Mabilin said they already started the “backtracking” of the activities of the three policemen prior to the encounter but admitted that their investigation was limited.
He said Consemino and Valdez were both on their New Year’s break but Mantuano was supposed to be on duty at the Naujan police station in Oriental Mindoro.
Mabilin said Consemino, on Jan. 2, phoned the police chief of Naujan and asked the chief’s permission if he could take Mantuano with him as an escort when he goes to Laguna. Mantuano was previously under Consemino’s office.
Mantuano and Valdez, who was from San Jose, Occidental Mindoro, left for Laguna on Jan. 3 after attending a wedding in Calapan City in Oriental Mindoro on that same day. Mabilin said there was no mention of them going to Bicol.
“That’s why we are inviting the family of Supt. Consemino and the parents of Valdez and Mantuano to come here so we could get their accounts, too, as to (the three policemen’s) activities prior (to the encounter). But the families requested to meet us after the victims were all buried,” Mabilin said.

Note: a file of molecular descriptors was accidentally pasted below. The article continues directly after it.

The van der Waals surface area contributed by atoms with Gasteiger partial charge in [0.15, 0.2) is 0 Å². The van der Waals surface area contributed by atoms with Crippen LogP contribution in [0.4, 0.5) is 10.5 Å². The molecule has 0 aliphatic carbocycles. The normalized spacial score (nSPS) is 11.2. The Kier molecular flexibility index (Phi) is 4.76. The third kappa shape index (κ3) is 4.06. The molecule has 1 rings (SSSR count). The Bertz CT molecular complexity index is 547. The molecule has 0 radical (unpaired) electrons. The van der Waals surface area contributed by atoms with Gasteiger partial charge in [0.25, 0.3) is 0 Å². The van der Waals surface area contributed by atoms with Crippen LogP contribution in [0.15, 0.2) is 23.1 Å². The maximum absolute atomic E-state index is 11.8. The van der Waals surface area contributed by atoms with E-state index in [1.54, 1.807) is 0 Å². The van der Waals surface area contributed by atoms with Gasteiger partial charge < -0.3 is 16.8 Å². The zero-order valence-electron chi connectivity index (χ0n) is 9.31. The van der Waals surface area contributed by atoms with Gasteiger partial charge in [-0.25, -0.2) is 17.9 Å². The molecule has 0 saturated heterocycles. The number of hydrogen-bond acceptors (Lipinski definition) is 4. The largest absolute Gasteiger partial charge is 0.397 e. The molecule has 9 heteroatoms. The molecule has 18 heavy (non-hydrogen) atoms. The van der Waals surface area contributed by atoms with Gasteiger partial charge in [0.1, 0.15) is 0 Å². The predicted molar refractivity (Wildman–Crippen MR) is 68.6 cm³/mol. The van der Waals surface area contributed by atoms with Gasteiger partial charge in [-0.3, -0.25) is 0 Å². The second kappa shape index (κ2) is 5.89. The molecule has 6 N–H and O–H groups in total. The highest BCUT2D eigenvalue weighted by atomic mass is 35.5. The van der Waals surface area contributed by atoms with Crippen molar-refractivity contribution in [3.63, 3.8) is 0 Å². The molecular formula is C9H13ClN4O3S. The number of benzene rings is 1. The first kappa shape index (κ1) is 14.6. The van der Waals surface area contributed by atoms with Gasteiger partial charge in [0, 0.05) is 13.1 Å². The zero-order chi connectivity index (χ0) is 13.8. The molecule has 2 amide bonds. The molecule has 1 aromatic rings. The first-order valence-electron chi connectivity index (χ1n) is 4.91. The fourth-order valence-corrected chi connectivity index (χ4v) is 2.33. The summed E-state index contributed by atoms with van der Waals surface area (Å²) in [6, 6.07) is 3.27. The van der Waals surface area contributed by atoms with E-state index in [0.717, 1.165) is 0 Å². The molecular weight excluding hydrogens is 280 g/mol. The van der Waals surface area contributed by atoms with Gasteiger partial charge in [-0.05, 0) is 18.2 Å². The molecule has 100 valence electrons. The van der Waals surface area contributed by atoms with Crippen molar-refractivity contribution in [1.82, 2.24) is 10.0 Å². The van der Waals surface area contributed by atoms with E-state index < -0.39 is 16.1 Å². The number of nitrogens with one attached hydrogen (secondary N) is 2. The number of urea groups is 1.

The Mimaropa police headquarters is based in Calapan City. Valdez and Mantuano will be buried on Tuesday.
Manny Calayag, Lontok’s fellow Banahaw mountaineer, said the thousands who brought his close friend to his final resting place in a private cemetery was proof of how he was well-loved by the people.
Some of the mourners came from different Banahaw mountain villages who were assisted by Lontok in their struggle to own the land they till and how to improve their livelihood.
“Jun helped and protected us during the intense war between the government forces and New People’s Army,” said Juan Mendez, a farmer.
Mendez said they were forced to evacuate their mountain village in Sariaya town to escape being caught in the crossfire.